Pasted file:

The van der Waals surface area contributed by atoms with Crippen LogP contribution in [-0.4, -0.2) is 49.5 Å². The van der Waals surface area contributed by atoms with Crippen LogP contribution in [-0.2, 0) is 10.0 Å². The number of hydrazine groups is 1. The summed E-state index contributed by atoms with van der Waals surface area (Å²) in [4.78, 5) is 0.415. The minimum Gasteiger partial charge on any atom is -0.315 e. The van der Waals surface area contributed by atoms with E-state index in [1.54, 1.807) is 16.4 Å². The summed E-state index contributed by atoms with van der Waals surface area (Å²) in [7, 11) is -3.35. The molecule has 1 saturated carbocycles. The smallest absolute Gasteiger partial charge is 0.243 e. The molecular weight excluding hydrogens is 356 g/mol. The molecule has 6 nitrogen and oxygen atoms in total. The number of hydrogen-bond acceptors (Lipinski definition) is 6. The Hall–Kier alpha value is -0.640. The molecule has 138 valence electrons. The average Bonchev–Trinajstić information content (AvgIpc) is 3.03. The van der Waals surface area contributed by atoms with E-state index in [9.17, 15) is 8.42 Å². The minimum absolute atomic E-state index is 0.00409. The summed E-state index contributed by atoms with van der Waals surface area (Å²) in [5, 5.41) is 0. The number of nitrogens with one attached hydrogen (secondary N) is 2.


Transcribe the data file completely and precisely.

The van der Waals surface area contributed by atoms with Crippen LogP contribution in [-0.4, -0.2) is 49.5 Å². The van der Waals surface area contributed by atoms with Crippen LogP contribution in [-0.2, 0) is 10.0 Å². The number of hydrazine groups is 1. The summed E-state index contributed by atoms with van der Waals surface area (Å²) in [4.78, 5) is 0.415. The minimum Gasteiger partial charge on any atom is -0.315 e. The van der Waals surface area contributed by atoms with E-state index in [1.54, 1.807) is 16.4 Å². The summed E-state index contributed by atoms with van der Waals surface area (Å²) in [7, 11) is -3.35. The molecule has 1 saturated carbocycles. The smallest absolute Gasteiger partial charge is 0.243 e. The molecular weight excluding hydrogens is 356 g/mol. The molecule has 6 nitrogen and oxygen atoms in total. The number of hydrogen-bond acceptors (Lipinski definition) is 6. The Hall–Kier alpha value is -0.640. The molecule has 138 valence electrons. The average Bonchev–Trinajstić information content (AvgIpc) is 3.03. The van der Waals surface area contributed by atoms with E-state index in [9.17, 15) is 8.42 Å². The minimum absolute atomic E-state index is 0.00409. The summed E-state index contributed by atoms with van der Waals surface area (Å²) in [5, 5.41) is 0. The number of nitrogens with one attached hydrogen (secondary N) is 2.